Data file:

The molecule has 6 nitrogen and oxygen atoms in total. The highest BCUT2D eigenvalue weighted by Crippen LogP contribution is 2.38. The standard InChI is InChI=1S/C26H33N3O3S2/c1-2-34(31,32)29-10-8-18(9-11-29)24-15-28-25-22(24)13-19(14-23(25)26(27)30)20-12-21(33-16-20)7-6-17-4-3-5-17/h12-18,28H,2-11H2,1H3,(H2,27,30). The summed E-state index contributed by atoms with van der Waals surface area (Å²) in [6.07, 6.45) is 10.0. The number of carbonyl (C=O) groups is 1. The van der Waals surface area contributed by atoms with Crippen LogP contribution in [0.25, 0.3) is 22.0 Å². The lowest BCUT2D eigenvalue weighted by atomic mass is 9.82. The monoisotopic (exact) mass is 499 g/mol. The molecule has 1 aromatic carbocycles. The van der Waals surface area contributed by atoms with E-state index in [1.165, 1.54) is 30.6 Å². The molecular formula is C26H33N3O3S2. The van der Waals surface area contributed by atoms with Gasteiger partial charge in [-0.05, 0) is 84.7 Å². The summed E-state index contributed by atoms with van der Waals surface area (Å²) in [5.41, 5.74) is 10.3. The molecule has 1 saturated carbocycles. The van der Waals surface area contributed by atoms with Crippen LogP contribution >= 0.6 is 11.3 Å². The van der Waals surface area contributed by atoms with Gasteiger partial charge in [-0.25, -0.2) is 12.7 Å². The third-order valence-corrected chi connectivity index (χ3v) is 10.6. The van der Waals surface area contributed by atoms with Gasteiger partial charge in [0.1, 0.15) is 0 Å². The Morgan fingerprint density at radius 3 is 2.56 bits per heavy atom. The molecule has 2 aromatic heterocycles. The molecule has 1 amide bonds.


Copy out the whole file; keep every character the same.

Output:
The molecule has 6 nitrogen and oxygen atoms in total. The highest BCUT2D eigenvalue weighted by Crippen LogP contribution is 2.38. The standard InChI is InChI=1S/C26H33N3O3S2/c1-2-34(31,32)29-10-8-18(9-11-29)24-15-28-25-22(24)13-19(14-23(25)26(27)30)20-12-21(33-16-20)7-6-17-4-3-5-17/h12-18,28H,2-11H2,1H3,(H2,27,30). The summed E-state index contributed by atoms with van der Waals surface area (Å²) in [6.07, 6.45) is 10.0. The number of carbonyl (C=O) groups is 1. The van der Waals surface area contributed by atoms with Crippen LogP contribution in [0.25, 0.3) is 22.0 Å². The lowest BCUT2D eigenvalue weighted by atomic mass is 9.82. The monoisotopic (exact) mass is 499 g/mol. The molecule has 1 aromatic carbocycles. The van der Waals surface area contributed by atoms with E-state index in [1.165, 1.54) is 30.6 Å². The molecular formula is C26H33N3O3S2. The van der Waals surface area contributed by atoms with Gasteiger partial charge in [-0.05, 0) is 84.7 Å². The summed E-state index contributed by atoms with van der Waals surface area (Å²) in [5.41, 5.74) is 10.3. The molecule has 1 saturated carbocycles. The van der Waals surface area contributed by atoms with Crippen LogP contribution >= 0.6 is 11.3 Å². The van der Waals surface area contributed by atoms with Gasteiger partial charge in [-0.25, -0.2) is 12.7 Å². The third-order valence-corrected chi connectivity index (χ3v) is 10.6. The van der Waals surface area contributed by atoms with Gasteiger partial charge in [0.1, 0.15) is 0 Å². The Morgan fingerprint density at radius 3 is 2.56 bits per heavy atom. The molecule has 2 aromatic heterocycles. The molecule has 1 amide bonds.